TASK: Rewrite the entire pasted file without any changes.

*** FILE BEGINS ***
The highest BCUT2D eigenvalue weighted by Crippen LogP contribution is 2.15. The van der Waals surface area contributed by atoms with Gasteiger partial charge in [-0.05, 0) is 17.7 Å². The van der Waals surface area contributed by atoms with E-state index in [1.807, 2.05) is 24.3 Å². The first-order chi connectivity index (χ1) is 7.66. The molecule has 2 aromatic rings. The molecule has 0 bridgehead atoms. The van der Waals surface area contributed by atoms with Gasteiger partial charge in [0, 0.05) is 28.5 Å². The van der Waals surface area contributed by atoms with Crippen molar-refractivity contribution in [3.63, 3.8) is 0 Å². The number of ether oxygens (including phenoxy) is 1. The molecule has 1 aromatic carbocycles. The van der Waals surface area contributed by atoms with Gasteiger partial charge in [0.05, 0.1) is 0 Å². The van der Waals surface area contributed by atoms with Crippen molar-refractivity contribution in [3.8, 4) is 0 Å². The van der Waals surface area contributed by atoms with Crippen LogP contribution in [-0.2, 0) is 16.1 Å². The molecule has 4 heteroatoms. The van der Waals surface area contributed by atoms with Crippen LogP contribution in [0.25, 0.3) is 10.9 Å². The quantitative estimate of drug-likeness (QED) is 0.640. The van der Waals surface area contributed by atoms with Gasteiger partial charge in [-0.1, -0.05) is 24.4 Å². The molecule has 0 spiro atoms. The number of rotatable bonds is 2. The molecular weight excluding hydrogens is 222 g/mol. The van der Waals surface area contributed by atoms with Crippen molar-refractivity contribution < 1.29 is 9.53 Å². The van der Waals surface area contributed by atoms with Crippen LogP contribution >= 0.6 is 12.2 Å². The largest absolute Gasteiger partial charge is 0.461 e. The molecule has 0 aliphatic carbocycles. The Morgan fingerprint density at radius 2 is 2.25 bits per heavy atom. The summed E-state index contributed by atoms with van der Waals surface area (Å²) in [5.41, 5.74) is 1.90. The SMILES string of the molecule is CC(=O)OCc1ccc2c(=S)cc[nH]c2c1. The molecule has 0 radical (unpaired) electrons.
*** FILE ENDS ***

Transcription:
The highest BCUT2D eigenvalue weighted by Crippen LogP contribution is 2.15. The van der Waals surface area contributed by atoms with Gasteiger partial charge in [-0.05, 0) is 17.7 Å². The van der Waals surface area contributed by atoms with E-state index in [1.807, 2.05) is 24.3 Å². The first-order chi connectivity index (χ1) is 7.66. The molecule has 2 aromatic rings. The molecule has 0 bridgehead atoms. The van der Waals surface area contributed by atoms with Gasteiger partial charge in [0, 0.05) is 28.5 Å². The van der Waals surface area contributed by atoms with Crippen molar-refractivity contribution in [3.63, 3.8) is 0 Å². The number of ether oxygens (including phenoxy) is 1. The molecule has 1 aromatic carbocycles. The van der Waals surface area contributed by atoms with Gasteiger partial charge in [0.05, 0.1) is 0 Å². The van der Waals surface area contributed by atoms with Crippen molar-refractivity contribution in [3.8, 4) is 0 Å². The van der Waals surface area contributed by atoms with Crippen LogP contribution in [-0.2, 0) is 16.1 Å². The molecule has 4 heteroatoms. The van der Waals surface area contributed by atoms with Crippen LogP contribution in [0.25, 0.3) is 10.9 Å². The quantitative estimate of drug-likeness (QED) is 0.640. The van der Waals surface area contributed by atoms with Gasteiger partial charge in [-0.1, -0.05) is 24.4 Å². The molecule has 0 spiro atoms. The number of rotatable bonds is 2. The molecular weight excluding hydrogens is 222 g/mol. The van der Waals surface area contributed by atoms with Crippen molar-refractivity contribution < 1.29 is 9.53 Å². The van der Waals surface area contributed by atoms with Crippen LogP contribution >= 0.6 is 12.2 Å². The largest absolute Gasteiger partial charge is 0.461 e. The molecule has 0 aliphatic carbocycles. The Morgan fingerprint density at radius 2 is 2.25 bits per heavy atom. The summed E-state index contributed by atoms with van der Waals surface area (Å²) in [5.41, 5.74) is 1.90. The SMILES string of the molecule is CC(=O)OCc1ccc2c(=S)cc[nH]c2c1. The molecule has 0 radical (unpaired) electrons.